Certain things you never, ever see in relation to Pentecost. Have you ever seen a rack of Pentecost cards in a drugstore? Have you ever savored a special candy that commemorates the holiday? Have you ever baked Pentecost cookies? Will the church ever issue a call to "Keep the Holy Spirit in Pentecost"?
Not likely. It's not a problem. Nobody's trying to hijack the rights to this holiday. Pentecost is ours alone.
The Pentecost miracle could easily not have happened at all! After Jesus' crucifixion, the disciples scattered like roaches scurrying to the four corners of a room when the lights go on. They didn't go far, though, and the good news of Easter gathered them once again, to enjoy a few brief weeks of wonder in the presence of their risen Lord.
After the ascension, what next? That experience made a mighty satisfying bookend for their years of wandering the countryside. Who would have blamed them if they'd simply turned around and returned home after all that? Were it not for the miracle of Pentecost, the church might never have come to be.
The disciples would have returned home, as Bilbo Baggins returns to Bag End at the conclusion of J.R.R. Tolkien's The Hobbit, to smoke their pipes, to savor commodious second breakfasts in good hobbit fashion and to spin their remarkable adventure yarn until their neighbors grew tired of hearing it. Had that occurred, the gospel message would have remained under copyright: a quirky tale that meant a great deal to them, but would have had little impact on anyone else.
Without Pentecost, more than a few of them would have come, eventually, to regard the ascension as something like a high-school graduation. You know how it goes at such a rite of passage: You sign each other's yearbooks, vow undying friendship and embrace one another. You say, yes, we've got to get together over the summer, let's do it -- and then, don't do it at all.
With Pentecost, the church celebrates it year after year. The church says we need to get together, and each year, some of us do. As more and more people leave the church, it is that time of year that we ask the Holy Spirit to breathe over us again, so that we help others to find their way back.
Let us pray.
On this Pentecost Sunday, when we celebrate the coming of the Holy Spirit to the Apostles, we humbly beseech our Father that we, too, be blessed with the wisdom of the Spirit, so that we may grow in love of God and neighbor. We pray to the Lord.
That we may reach out to all who are burdened by illness, poverty, disasters or violence and show the face of God to them through our compassion and attention. We pray to the Lord.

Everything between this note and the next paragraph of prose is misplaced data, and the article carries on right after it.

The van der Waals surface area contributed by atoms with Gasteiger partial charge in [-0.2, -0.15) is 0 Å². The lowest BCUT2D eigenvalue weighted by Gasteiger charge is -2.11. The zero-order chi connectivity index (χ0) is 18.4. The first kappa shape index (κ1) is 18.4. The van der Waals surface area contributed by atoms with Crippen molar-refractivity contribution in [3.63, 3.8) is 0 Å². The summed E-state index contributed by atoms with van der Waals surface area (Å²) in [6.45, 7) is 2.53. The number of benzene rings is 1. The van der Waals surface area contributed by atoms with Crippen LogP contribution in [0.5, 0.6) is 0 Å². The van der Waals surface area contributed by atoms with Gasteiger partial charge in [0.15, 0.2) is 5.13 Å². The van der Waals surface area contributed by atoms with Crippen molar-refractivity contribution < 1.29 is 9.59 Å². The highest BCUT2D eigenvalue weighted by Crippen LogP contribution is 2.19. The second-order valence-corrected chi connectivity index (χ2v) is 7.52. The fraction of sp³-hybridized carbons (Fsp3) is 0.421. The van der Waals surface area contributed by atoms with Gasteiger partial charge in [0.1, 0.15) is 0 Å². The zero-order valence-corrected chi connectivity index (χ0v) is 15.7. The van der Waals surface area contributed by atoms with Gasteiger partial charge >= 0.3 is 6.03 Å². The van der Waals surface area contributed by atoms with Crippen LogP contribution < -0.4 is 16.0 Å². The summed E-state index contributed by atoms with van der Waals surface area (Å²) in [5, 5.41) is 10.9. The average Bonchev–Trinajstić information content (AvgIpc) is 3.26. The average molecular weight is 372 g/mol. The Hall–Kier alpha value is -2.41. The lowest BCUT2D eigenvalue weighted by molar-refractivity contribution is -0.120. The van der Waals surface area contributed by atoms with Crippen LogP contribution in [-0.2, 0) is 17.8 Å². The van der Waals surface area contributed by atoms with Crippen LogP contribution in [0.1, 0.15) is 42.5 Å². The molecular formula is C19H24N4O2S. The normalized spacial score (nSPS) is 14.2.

That we may place our time, energy, and gifts at the service of others, helping them to carry their burdens and discover God’s love for them. We pray to the Lord.
That the Spirit of Christ will enable us to forgive all who have injured us and guide us in reconciling our broken relationships. We pray to the Lord.
That all who are overwhelmed by the troubles of life may find in us advocates who stand by their side. We pray to the Lord.
That in this month known among the LGBTQ community as “Pride Month” that we stand together in solidarity with them as they continue to fight for equality in our country and the world. May we help them within the church where some are exposed to bible abuse with passages that have been erroneously interpreted against them. We pray to the Lord.
That the peace the Holy Spirit brings may comfort all those in need of healing—physical, mental, or emotional—helping them to overcome the hardships they suffer. We pray to the Lord.
And for all who seek comfort, that they may find it in God’s healing word; and that God may hear the intentions found in our parish prayer list. We pray to the Lord.
We bow our heads and remember in silence our own personal intentions and the intentions of those who have asked for our prayers (pause). We pray to the Lord.
Holy God, the promise of Pentecost is the promise of power — the power to be peacemakers in a world torn by violence; the power to forgive our own guilt and the guilt of others; the power to be courageous in the face of danger; the power to offer hope and joy in the midst of pain and suffering. Embolden us, we pray, to testify to your presence in the world, to exemplify your love for all humanity and to open our hearts to being radically changed by your Spirit. Loving God, fill us with your spirit as you fill us with your life. Give us breath to praise you to the ends of the earth. Give us courage to love as radically as your Son Jesus did - so radically, that we do so especially this month that as our LGBTQ brothers and sisters celebrate their lives, we will celebrate it with them with open hearts and open minds. We ask all these things, through Christ our lord. Amen.
God Love You +++
+ The Most Rev. Robert Winzens
Pastor - St. Francis Chapel
San Diego, CA